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Moon and Jupiter closest on February 10

Waxing moon and Jupiter pair up on February 10 Read more

Tonight for February 10, 2014

The brilliant point of light near the waxing gibbous moon tonight – Monday, February 10, 2014 – is Jupiter, 5th planet outward from the sun. These two worlds – our companion moon and the solar system’s largest planet – are the brightest objects in the evening sky now. Look for them in the east, shortly after sunset. They will be in the sky together for most of the night, until shortly before dawn on Tuesday.

In fact, Jupiter and the moon have appeared near each other for several nights now, as seen from around the world. Because they are both so bright, they’re noticeable near each other for several days. They are closest tonight. But if you miss them tonight, try tomorrow.

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Jupiter and the moon on the night of February 9, 2014 as seen by EarthSky Facebook friend Jean-Baptiste Feldmann.  He wrote,

Jupiter and the moon on the night of February 9, 2014 as seen by EarthSky Facebook friend Jean-Baptiste Feldmann. He wrote, “Ambiance ce soir avec la lune et Jupiter qui poursuivent leur rapprochement apparent derrière un rideau de nuages. [Atmosphere tonight with the moon and Jupiter continue their apparent reconciliation behind a curtain of clouds.]” Visit Jean-Baptiste Feldmann Photographies on Facebook.

Jupiter and its moon, Europa, thanks to NASA's Galileo spacecraft. Europa is believed to have a liquid ocean beneath its icy crust. We are probably seeing water plumes erupting from Europa's surface. Image credit: tonytetone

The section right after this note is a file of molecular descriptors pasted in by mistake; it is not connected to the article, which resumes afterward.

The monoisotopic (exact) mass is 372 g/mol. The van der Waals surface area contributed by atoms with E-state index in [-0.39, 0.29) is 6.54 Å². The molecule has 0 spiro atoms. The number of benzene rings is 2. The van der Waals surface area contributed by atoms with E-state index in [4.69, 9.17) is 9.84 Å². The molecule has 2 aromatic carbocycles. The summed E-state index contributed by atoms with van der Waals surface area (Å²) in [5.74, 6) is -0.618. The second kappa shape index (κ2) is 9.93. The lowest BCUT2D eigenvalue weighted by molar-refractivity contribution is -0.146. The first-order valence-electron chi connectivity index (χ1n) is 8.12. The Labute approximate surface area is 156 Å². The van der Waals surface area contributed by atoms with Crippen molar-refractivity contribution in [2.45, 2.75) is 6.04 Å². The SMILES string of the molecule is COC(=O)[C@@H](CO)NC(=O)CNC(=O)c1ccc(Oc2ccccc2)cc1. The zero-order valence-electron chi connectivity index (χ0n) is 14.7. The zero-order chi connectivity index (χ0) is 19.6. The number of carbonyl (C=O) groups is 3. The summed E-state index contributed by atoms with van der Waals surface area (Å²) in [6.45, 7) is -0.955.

Jupiter and its moon, Europa, thanks to NASA’s Galileo spacecraft. Europa is believed to have a liquid ocean beneath its icy crust. We are probably seeing water plumes erupting from Europa’s surface. Image credit: tonytetone

Painting of Ole Romer (1644-1710) by Jacob Coning.

Painting of Ole Romer (1644-1710) by Jacob Coning.

Jupiter – the king of planets in our sun’s system – has over 60 known moons of its own. Only four of these moons are large enough to be seen through a small telescope. In their order outward from Jupiter, these four moons are Io, Europa, Ganymede, and Callisto. You might even glimpse them through binoculars. Click here to know the positions of Jupiter’s moons tonight – or any night.

Two of Jupiter’s moons, Io and Europa, are about the size of our moon. The other two, Ganymede and Callisto, have diameters that are approximately 1.5 times the moon’s diameter. Ganymede, the largest moon in the solar system, is actually larger than the planet Mercury.

These four major moons are called the Galilean moons because Galileo first observed them in the early 1600′s. Galileo believed that the eclipses of Jupiter’s moons would enable sailors to find longitude at sea, if an accurate almanac giving the eclipse times for the moons could be provided.

The Danish astronomer Ole Romer studied the moon Io in the late 1600s for the purpose of creating a reliable almanac. But Romer ran into a snag. He found that when Jupiter was farther away from Earth, the eclipses came later than expected. And when Jupiter was closer to earth, the eclipses happened sooner than expected.

Ole Romer correctly surmised that the finite speed of light must be responsible for the observed phenomena. Light takes less time to travel when Jupiter is closer to Earth, and more time to travel when Jupiter lies farther distant. This explanation proved shocking to people in Romer’s day because many took for granted that the speed of light was instantaneous.

Bottom line: Learn the surprising story about Jupiter’s moons and the finite speed of light. Then look eastward after sunset on February 10 for Earth’s moon near Jupiter. Jupiter and the moon will be up nearly all night tonight.